Dating from the late 19th Century, this rural scene is made entirely of porcelain. The piece is titled Desk Set in Shape of a Farmhouse and was fabricated by the Gardner Porcelain and Faience Factory. It is part of the permanent collection on display at the Kadriorg Art Museum in Tallinn, Estonia.
Porcelain might very well be one of the last materials that diorama artists would think of using for their next project, especially when coming from the world of scale modelling. Porcelain sculptures are hand sculpted in clay and then fired in a kiln. The firing process places limitations on the proportions of objects which can be modelled—anything too thin will crack when heated. This explains the slightly puffy look of the lady and her dog. Like most porcelain sculptures, this one is uniformly glazed in a high gloss finish.
The farmhouse represents a log cabin, but its perfect symmetry and soft pastel shades give it a look more akin to a gingerbread house. The small tree off to the side has one shiny red apple on it, adding a dash of cheer.
The diorama perfectly captures the peaceful feeling of a day in the country. For those of us who live in the city, separated from nature, this unassuming little diorama makes an excellent argument for a simpler way of life.
This box diorama of a sailing ship, entitled Skonnertbark, is part of the current ‘Sex & the Sea’ exhibition at the Seaplane Harbour museum in Tallinn, Estonia. It translates from Norwegian as ‘schooner barque,’ a type of ship often used in the lumber trade across the Baltic and North Seas in the 1800s and early 1900s. The diorama is of modest dimensions, measuring about 40x20x10cm.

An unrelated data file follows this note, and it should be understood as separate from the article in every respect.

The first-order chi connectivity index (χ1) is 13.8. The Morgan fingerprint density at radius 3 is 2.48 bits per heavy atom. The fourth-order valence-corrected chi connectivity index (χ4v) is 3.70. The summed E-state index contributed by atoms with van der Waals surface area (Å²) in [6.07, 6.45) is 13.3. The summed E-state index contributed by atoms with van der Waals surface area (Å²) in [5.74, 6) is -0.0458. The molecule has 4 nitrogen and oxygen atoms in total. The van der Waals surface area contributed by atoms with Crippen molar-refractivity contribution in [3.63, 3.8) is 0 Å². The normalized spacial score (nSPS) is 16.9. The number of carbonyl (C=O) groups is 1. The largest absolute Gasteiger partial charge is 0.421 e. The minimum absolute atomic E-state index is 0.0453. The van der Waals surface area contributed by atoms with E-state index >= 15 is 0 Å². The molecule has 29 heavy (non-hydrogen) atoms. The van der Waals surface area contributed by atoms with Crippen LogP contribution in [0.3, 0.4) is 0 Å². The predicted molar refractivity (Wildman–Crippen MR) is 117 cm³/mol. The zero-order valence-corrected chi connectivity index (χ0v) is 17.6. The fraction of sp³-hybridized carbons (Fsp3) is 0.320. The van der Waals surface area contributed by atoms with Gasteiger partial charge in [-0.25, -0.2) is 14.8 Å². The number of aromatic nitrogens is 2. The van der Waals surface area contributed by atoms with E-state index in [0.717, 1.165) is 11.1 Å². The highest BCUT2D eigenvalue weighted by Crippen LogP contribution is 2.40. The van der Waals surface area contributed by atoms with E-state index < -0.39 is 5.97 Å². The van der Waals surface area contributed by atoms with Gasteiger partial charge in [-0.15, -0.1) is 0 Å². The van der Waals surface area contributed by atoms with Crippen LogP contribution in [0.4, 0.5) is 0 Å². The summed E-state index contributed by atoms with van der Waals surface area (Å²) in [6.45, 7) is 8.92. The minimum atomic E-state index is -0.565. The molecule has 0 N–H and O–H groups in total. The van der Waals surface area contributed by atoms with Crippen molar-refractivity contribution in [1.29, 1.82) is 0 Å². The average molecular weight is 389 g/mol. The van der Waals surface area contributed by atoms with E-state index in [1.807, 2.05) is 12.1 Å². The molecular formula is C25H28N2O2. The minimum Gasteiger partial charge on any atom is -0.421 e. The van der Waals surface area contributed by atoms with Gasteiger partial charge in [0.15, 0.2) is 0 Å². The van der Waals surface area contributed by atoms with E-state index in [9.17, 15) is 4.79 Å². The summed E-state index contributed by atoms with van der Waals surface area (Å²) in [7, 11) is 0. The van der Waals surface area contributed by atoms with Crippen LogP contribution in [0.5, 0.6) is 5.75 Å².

The ship model features wooden sails, an unusual choice which prioritizes artistic impact over realism. However, what’s most interesting about this diorama is the background. The outer cabinet is a simple rectangular box, but there’s a second inner box on which the background is painted. The sides of the inner box angle in towards the ship. This has the effect of muting the harsh ‘crease’ between the sides and back of the background. Rather than a full 90° angle, the artist has smoothed out the transition from side panes to back with a gentler angle. There’s still a visible join but it’s much less jarring.
‘Sex & the Sea’ runs from August 3, 2019 to January 19, 2020. The exhibition features several box dioramas, a multimedia presentation, and other works, painting an intimate picture of life at sea.
If you like to build dioramas and want to learn more about how to optimize the visual impact of your work, you might like Diorama Design. It’s available in both ebook and print formats at Amazon.